Parliament Buildings (Barbados)
|The Parliament Buildings|
Location within Barbados
|Former names||The Public Buildings|
|Alternative names||Parliament House|
|Architectural style||Gothic (neo-gothic, with a local
or vernacular flavour)
|Elevation||2 m (7 ft)|
The Parliament Buildings (also known as The Public Buildings, or more rarely Parliament House), is the seat of the Parliament of Barbados. Built between 1870 and 1874, the buildings have been the meeting place for both chambers of Parliament since 16 June 1874, and a former site of Colonial administration of Barbados. It consists of two buildings in the neo-Gothic architectural style, and are reminiscent of the Victorian era of Great Britain.
The buildings are situated along the north bank of the Constitution River and are bordered by Upper Broad Street and National Heroes Square to the south; strategically at the heart of the capital city Bridgetown. Prior to the establishment of the buildings the legislature met at the Town Hall building on Coleridge Street.
In 1989 the Public Buildings were officially renamed the Parliament Buildings by Act of Parliament. In 2011 both buildings were designated as UNESCO protected properties within the World Heritage Site of Historic Bridgetown and its Garrison area.
Although Parliament was established in 1639, these buildings which house the Parliament were only constructed in the late 19th century. The reason behind the erection of these buildings was twofold. Firstly, there was the need to find a safe place to store the island’s public records, which prior to the construction of the Parliament buildings, were stored in various government offices located around Bridgetown. Secondly, the island’s legislature needed an appropriate place to convene. From the establishment of the House of Assembly in 1639 to the erection of the Parliament buildings, the legislature shifted from building to building around Bridgetown, and at several instances it actually met at taverns and alehouses. This of course was frowned upon by many of the island’s previous Governors, several of whom proposed that money be voted for the erection of an appropriate building to house Parliament.
Several plans were made for the erection of a building for Parliament. In 1701 a house was constructed within James Fort, but it was later used as the island’s Common Gaol. In 1844, there were plans to erect a Sessions House but these plans were later abandoned when a great fire in Bridgetown allowed Government to find a more suitable site.
In 1857 John Glasglow Grant, a member of the House of Assembly, tabled a motion for the erection of the public buildings. A Public Buildings Erection Committee was appointed by the Speaker of the Assembly whose members included Grant. The committee proposed that not only should the buildings house Parliament but also the Custom House, the Marshal’s Office, the Post Office and the Prothonotary’s Office.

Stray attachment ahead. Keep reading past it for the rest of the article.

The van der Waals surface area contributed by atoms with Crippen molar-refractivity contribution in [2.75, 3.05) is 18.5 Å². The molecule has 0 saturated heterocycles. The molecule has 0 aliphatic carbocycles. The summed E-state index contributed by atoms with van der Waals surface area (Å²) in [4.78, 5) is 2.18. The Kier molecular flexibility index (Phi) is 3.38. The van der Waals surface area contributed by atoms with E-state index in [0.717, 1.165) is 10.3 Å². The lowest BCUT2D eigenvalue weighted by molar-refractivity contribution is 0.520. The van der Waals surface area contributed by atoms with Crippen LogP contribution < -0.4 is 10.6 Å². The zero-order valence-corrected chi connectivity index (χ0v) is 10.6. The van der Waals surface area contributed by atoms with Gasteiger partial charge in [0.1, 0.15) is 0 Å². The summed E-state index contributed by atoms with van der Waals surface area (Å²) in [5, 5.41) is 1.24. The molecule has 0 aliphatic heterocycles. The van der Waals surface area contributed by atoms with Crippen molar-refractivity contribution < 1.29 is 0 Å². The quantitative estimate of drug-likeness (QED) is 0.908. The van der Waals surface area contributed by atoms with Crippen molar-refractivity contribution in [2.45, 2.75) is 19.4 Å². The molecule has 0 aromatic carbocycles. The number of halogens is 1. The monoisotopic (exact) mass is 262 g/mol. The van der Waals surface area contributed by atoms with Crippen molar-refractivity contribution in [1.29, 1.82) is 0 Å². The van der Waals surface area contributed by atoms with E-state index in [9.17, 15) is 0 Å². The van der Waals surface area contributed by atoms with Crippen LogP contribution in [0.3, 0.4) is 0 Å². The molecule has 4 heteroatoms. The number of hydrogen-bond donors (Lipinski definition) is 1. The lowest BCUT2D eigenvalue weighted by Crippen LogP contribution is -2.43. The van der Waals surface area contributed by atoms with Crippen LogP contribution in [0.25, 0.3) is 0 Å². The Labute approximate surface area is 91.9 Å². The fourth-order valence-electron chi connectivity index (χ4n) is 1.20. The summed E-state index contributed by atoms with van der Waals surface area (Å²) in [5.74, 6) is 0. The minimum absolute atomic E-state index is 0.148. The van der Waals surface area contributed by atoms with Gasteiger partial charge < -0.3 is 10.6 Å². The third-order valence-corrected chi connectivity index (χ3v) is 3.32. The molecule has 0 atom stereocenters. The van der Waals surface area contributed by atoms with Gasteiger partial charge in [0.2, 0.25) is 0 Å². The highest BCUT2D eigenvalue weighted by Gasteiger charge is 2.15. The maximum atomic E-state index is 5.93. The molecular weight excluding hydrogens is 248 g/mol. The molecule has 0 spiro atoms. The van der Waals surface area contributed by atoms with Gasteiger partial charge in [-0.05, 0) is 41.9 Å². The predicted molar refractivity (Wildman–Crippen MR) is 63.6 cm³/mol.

The construction of the buildings was met with several delays. However, in 1860 there was yet another fire in Bridgetown, the Government decided to purchase the land which they believed would be an even better site than the one upon which they had previously agreed. After requesting and unanimously accepting the design of John F. Bourne, the then Superintendent of Public Works, the Committee invited tenders for the construction of the west building. The Assembly decided on the tender of ₤13,750 submitted by a Mr Benjamin L. Harris. Construction of the west building was completed in late 1871 and was presented to the Government at the beginning of 1872. Although Mr Harris had also presented a tender for the East building to the tune of ₤15,750, the Assembly accepted the tender of Mr Richard F. Roberts for ₤11,750. The east wing was handed over to Government two years later.
The East Wing was completed in late 1873. It still houses the Chambers and offices of the once Legislative Council (now the Senate) and the House of Assembly. The Attorney-General, Solicitor-General and the Chief Parliamentary Council also had offices there.
Several offices were located on the ground floor of the East Wing at various periods. These included:
- The Public Library
- The Public Work's Department
- The Master-in-Chancery (later known as the Registrar)
- The Legal Draftsman (later known as Chief Parliamentary Counsel)
- The Income Tax Department
- The Post Office
- The Government Savings Bank
- some offices of the Central Bank